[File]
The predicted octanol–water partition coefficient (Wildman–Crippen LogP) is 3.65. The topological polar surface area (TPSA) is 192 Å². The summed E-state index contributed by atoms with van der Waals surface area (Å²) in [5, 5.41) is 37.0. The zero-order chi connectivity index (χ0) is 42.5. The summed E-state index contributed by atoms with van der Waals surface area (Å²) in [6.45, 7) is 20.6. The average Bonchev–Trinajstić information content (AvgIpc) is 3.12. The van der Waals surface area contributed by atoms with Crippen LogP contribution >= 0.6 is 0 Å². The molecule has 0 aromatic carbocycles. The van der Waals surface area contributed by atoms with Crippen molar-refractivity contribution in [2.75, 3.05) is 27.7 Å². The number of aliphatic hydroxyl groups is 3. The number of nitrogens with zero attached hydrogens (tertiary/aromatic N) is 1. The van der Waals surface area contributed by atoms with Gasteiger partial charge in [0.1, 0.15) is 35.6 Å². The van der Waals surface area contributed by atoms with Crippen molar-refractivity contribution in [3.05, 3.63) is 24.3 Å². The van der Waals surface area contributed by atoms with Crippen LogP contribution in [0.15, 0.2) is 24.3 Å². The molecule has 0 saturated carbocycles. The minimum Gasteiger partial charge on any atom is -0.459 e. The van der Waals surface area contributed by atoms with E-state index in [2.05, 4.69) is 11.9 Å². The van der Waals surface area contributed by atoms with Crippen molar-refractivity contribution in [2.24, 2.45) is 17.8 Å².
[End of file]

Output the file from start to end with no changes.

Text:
The predicted octanol–water partition coefficient (Wildman–Crippen LogP) is 3.65. The topological polar surface area (TPSA) is 192 Å². The summed E-state index contributed by atoms with van der Waals surface area (Å²) in [5, 5.41) is 37.0. The zero-order chi connectivity index (χ0) is 42.5. The summed E-state index contributed by atoms with van der Waals surface area (Å²) in [6.45, 7) is 20.6. The average Bonchev–Trinajstić information content (AvgIpc) is 3.12. The van der Waals surface area contributed by atoms with Crippen LogP contribution >= 0.6 is 0 Å². The molecule has 0 aromatic carbocycles. The van der Waals surface area contributed by atoms with Crippen molar-refractivity contribution in [2.75, 3.05) is 27.7 Å². The number of aliphatic hydroxyl groups is 3. The number of nitrogens with zero attached hydrogens (tertiary/aromatic N) is 1. The van der Waals surface area contributed by atoms with Gasteiger partial charge in [0.1, 0.15) is 35.6 Å². The van der Waals surface area contributed by atoms with Crippen molar-refractivity contribution in [3.05, 3.63) is 24.3 Å². The van der Waals surface area contributed by atoms with Crippen LogP contribution in [0.15, 0.2) is 24.3 Å². The molecule has 0 saturated carbocycles. The minimum Gasteiger partial charge on any atom is -0.459 e. The van der Waals surface area contributed by atoms with E-state index in [2.05, 4.69) is 11.9 Å². The van der Waals surface area contributed by atoms with Crippen molar-refractivity contribution in [2.24, 2.45) is 17.8 Å².